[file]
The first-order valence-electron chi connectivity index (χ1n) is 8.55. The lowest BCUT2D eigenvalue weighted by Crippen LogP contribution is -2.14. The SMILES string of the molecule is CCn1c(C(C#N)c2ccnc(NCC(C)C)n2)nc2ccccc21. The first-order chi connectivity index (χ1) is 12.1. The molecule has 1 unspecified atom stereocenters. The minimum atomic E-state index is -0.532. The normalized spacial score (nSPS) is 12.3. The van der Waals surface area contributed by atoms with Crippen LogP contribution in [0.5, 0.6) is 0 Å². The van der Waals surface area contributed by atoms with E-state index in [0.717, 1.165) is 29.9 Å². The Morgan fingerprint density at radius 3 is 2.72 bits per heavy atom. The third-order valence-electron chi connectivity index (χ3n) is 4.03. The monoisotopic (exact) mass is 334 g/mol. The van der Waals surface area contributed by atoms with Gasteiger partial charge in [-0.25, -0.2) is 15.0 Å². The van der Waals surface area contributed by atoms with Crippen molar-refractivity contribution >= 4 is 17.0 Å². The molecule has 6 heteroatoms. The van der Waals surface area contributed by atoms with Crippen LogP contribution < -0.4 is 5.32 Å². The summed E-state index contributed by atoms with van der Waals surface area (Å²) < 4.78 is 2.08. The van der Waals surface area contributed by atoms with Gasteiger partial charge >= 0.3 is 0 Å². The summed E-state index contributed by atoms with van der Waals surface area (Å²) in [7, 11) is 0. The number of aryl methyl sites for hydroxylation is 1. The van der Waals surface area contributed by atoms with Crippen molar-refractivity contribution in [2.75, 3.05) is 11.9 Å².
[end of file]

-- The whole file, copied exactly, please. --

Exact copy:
The first-order valence-electron chi connectivity index (χ1n) is 8.55. The lowest BCUT2D eigenvalue weighted by Crippen LogP contribution is -2.14. The SMILES string of the molecule is CCn1c(C(C#N)c2ccnc(NCC(C)C)n2)nc2ccccc21. The first-order chi connectivity index (χ1) is 12.1. The molecule has 1 unspecified atom stereocenters. The minimum atomic E-state index is -0.532. The normalized spacial score (nSPS) is 12.3. The van der Waals surface area contributed by atoms with Crippen LogP contribution in [0.5, 0.6) is 0 Å². The van der Waals surface area contributed by atoms with E-state index in [0.717, 1.165) is 29.9 Å². The Morgan fingerprint density at radius 3 is 2.72 bits per heavy atom. The third-order valence-electron chi connectivity index (χ3n) is 4.03. The monoisotopic (exact) mass is 334 g/mol. The van der Waals surface area contributed by atoms with Gasteiger partial charge in [-0.25, -0.2) is 15.0 Å². The van der Waals surface area contributed by atoms with Crippen molar-refractivity contribution >= 4 is 17.0 Å². The molecule has 6 heteroatoms. The van der Waals surface area contributed by atoms with Crippen LogP contribution < -0.4 is 5.32 Å². The summed E-state index contributed by atoms with van der Waals surface area (Å²) < 4.78 is 2.08. The van der Waals surface area contributed by atoms with Gasteiger partial charge >= 0.3 is 0 Å². The summed E-state index contributed by atoms with van der Waals surface area (Å²) in [7, 11) is 0. The number of aryl methyl sites for hydroxylation is 1. The van der Waals surface area contributed by atoms with Crippen molar-refractivity contribution in [2.75, 3.05) is 11.9 Å².